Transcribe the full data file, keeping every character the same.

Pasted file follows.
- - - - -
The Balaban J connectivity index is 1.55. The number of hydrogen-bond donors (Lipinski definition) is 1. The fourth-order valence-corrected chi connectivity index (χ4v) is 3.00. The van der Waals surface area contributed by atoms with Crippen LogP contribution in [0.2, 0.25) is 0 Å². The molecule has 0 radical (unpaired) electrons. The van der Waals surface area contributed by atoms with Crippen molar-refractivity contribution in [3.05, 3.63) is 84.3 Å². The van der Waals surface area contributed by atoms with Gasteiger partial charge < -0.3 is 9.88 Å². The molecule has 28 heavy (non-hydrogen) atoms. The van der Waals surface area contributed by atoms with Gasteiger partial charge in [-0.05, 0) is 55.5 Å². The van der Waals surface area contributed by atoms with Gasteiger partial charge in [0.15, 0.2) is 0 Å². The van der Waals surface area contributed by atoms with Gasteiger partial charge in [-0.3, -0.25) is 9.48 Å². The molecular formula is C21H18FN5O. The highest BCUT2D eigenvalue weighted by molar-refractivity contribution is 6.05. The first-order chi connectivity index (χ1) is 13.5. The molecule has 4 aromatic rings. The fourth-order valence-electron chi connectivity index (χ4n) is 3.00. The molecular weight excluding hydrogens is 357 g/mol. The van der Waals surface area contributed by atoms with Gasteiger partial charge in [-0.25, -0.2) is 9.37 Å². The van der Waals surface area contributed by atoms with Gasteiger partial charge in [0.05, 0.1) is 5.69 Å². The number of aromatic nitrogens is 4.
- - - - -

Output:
The Balaban J connectivity index is 1.55. The number of hydrogen-bond donors (Lipinski definition) is 1. The fourth-order valence-corrected chi connectivity index (χ4v) is 3.00. The van der Waals surface area contributed by atoms with Crippen LogP contribution in [0.2, 0.25) is 0 Å². The molecule has 0 radical (unpaired) electrons. The van der Waals surface area contributed by atoms with Crippen molar-refractivity contribution in [3.05, 3.63) is 84.3 Å². The van der Waals surface area contributed by atoms with Gasteiger partial charge < -0.3 is 9.88 Å². The molecule has 28 heavy (non-hydrogen) atoms. The van der Waals surface area contributed by atoms with Gasteiger partial charge in [-0.05, 0) is 55.5 Å². The van der Waals surface area contributed by atoms with Gasteiger partial charge in [0.15, 0.2) is 0 Å². The van der Waals surface area contributed by atoms with Gasteiger partial charge in [-0.3, -0.25) is 9.48 Å². The molecular formula is C21H18FN5O. The highest BCUT2D eigenvalue weighted by molar-refractivity contribution is 6.05. The first-order chi connectivity index (χ1) is 13.5. The molecule has 4 aromatic rings. The fourth-order valence-electron chi connectivity index (χ4n) is 3.00. The molecular weight excluding hydrogens is 357 g/mol. The van der Waals surface area contributed by atoms with Gasteiger partial charge in [-0.25, -0.2) is 9.37 Å². The van der Waals surface area contributed by atoms with Gasteiger partial charge in [0.05, 0.1) is 5.69 Å². The number of aromatic nitrogens is 4.